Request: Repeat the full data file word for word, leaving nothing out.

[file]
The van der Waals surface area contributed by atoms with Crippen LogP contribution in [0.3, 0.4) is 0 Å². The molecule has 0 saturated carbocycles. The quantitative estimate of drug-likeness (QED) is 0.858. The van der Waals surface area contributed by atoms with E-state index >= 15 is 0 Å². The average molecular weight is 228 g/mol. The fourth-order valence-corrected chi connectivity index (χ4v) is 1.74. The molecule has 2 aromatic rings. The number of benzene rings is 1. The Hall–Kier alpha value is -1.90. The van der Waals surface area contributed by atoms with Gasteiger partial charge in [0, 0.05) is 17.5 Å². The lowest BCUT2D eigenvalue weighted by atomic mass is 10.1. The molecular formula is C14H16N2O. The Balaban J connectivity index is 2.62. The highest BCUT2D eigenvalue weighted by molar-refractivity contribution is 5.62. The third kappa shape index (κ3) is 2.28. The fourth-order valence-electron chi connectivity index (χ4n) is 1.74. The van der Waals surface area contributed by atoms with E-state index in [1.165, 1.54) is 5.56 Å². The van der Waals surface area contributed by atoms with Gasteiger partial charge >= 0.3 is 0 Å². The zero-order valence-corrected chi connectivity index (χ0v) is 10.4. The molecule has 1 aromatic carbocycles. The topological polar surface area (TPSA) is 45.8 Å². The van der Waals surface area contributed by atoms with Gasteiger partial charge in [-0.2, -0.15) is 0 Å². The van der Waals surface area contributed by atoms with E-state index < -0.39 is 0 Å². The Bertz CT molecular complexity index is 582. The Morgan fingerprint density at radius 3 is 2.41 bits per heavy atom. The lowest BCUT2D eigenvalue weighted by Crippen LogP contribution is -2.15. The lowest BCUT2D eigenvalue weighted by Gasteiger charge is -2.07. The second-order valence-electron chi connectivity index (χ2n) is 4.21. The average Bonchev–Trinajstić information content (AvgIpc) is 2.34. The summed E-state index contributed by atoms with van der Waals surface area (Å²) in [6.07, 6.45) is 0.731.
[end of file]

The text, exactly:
The van der Waals surface area contributed by atoms with Crippen LogP contribution in [0.3, 0.4) is 0 Å². The molecule has 0 saturated carbocycles. The quantitative estimate of drug-likeness (QED) is 0.858. The van der Waals surface area contributed by atoms with E-state index >= 15 is 0 Å². The average molecular weight is 228 g/mol. The fourth-order valence-corrected chi connectivity index (χ4v) is 1.74. The molecule has 2 aromatic rings. The number of benzene rings is 1. The Hall–Kier alpha value is -1.90. The van der Waals surface area contributed by atoms with Gasteiger partial charge in [0, 0.05) is 17.5 Å². The lowest BCUT2D eigenvalue weighted by atomic mass is 10.1. The molecular formula is C14H16N2O. The Balaban J connectivity index is 2.62. The highest BCUT2D eigenvalue weighted by molar-refractivity contribution is 5.62. The third kappa shape index (κ3) is 2.28. The fourth-order valence-electron chi connectivity index (χ4n) is 1.74. The van der Waals surface area contributed by atoms with E-state index in [1.165, 1.54) is 5.56 Å². The van der Waals surface area contributed by atoms with Gasteiger partial charge >= 0.3 is 0 Å². The zero-order valence-corrected chi connectivity index (χ0v) is 10.4. The molecule has 1 aromatic carbocycles. The topological polar surface area (TPSA) is 45.8 Å². The van der Waals surface area contributed by atoms with Gasteiger partial charge in [-0.2, -0.15) is 0 Å². The van der Waals surface area contributed by atoms with E-state index < -0.39 is 0 Å². The Bertz CT molecular complexity index is 582. The Morgan fingerprint density at radius 3 is 2.41 bits per heavy atom. The lowest BCUT2D eigenvalue weighted by Crippen LogP contribution is -2.15. The lowest BCUT2D eigenvalue weighted by Gasteiger charge is -2.07. The second-order valence-electron chi connectivity index (χ2n) is 4.21. The average Bonchev–Trinajstić information content (AvgIpc) is 2.34. The summed E-state index contributed by atoms with van der Waals surface area (Å²) in [6.07, 6.45) is 0.731.